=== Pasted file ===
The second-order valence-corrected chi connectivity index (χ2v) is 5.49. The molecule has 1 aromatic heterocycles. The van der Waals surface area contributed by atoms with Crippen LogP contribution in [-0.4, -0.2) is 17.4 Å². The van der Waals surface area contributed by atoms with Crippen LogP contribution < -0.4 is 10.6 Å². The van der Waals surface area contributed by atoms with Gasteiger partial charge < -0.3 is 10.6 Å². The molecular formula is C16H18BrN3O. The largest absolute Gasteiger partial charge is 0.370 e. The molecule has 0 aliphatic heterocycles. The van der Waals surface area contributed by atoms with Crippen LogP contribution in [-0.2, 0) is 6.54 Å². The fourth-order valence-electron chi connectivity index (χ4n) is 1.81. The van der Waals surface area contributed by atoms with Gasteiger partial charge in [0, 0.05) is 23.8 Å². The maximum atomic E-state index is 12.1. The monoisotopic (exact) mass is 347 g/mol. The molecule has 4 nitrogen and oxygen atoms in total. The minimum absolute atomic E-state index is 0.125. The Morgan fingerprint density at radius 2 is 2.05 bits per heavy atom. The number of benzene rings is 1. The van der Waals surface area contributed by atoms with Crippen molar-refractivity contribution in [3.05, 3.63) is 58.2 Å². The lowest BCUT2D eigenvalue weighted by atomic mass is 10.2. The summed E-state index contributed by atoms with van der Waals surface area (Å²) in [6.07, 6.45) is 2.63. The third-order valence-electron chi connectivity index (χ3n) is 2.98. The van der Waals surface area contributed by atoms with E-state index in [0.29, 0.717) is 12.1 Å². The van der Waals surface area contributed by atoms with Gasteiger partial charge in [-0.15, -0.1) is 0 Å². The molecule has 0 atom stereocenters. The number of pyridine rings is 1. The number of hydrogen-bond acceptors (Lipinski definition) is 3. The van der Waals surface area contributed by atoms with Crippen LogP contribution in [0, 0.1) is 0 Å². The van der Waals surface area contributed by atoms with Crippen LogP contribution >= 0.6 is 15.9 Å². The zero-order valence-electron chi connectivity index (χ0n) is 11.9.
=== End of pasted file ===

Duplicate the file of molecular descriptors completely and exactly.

The second-order valence-corrected chi connectivity index (χ2v) is 5.49. The molecule has 1 aromatic heterocycles. The van der Waals surface area contributed by atoms with Crippen LogP contribution in [-0.4, -0.2) is 17.4 Å². The van der Waals surface area contributed by atoms with Crippen LogP contribution < -0.4 is 10.6 Å². The van der Waals surface area contributed by atoms with Gasteiger partial charge < -0.3 is 10.6 Å². The molecular formula is C16H18BrN3O. The largest absolute Gasteiger partial charge is 0.370 e. The molecule has 0 aliphatic heterocycles. The van der Waals surface area contributed by atoms with Crippen LogP contribution in [-0.2, 0) is 6.54 Å². The fourth-order valence-electron chi connectivity index (χ4n) is 1.81. The van der Waals surface area contributed by atoms with Gasteiger partial charge in [0, 0.05) is 23.8 Å². The maximum atomic E-state index is 12.1. The monoisotopic (exact) mass is 347 g/mol. The molecule has 4 nitrogen and oxygen atoms in total. The minimum absolute atomic E-state index is 0.125. The Morgan fingerprint density at radius 2 is 2.05 bits per heavy atom. The number of benzene rings is 1. The van der Waals surface area contributed by atoms with Crippen molar-refractivity contribution in [3.05, 3.63) is 58.2 Å². The lowest BCUT2D eigenvalue weighted by atomic mass is 10.2. The summed E-state index contributed by atoms with van der Waals surface area (Å²) in [6.07, 6.45) is 2.63. The third-order valence-electron chi connectivity index (χ3n) is 2.98. The van der Waals surface area contributed by atoms with E-state index in [0.29, 0.717) is 12.1 Å². The van der Waals surface area contributed by atoms with Gasteiger partial charge in [-0.15, -0.1) is 0 Å². The molecule has 0 atom stereocenters. The number of pyridine rings is 1. The number of hydrogen-bond acceptors (Lipinski definition) is 3. The van der Waals surface area contributed by atoms with Crippen LogP contribution in [0, 0.1) is 0 Å². The van der Waals surface area contributed by atoms with Crippen LogP contribution >= 0.6 is 15.9 Å². The zero-order valence-electron chi connectivity index (χ0n) is 11.9.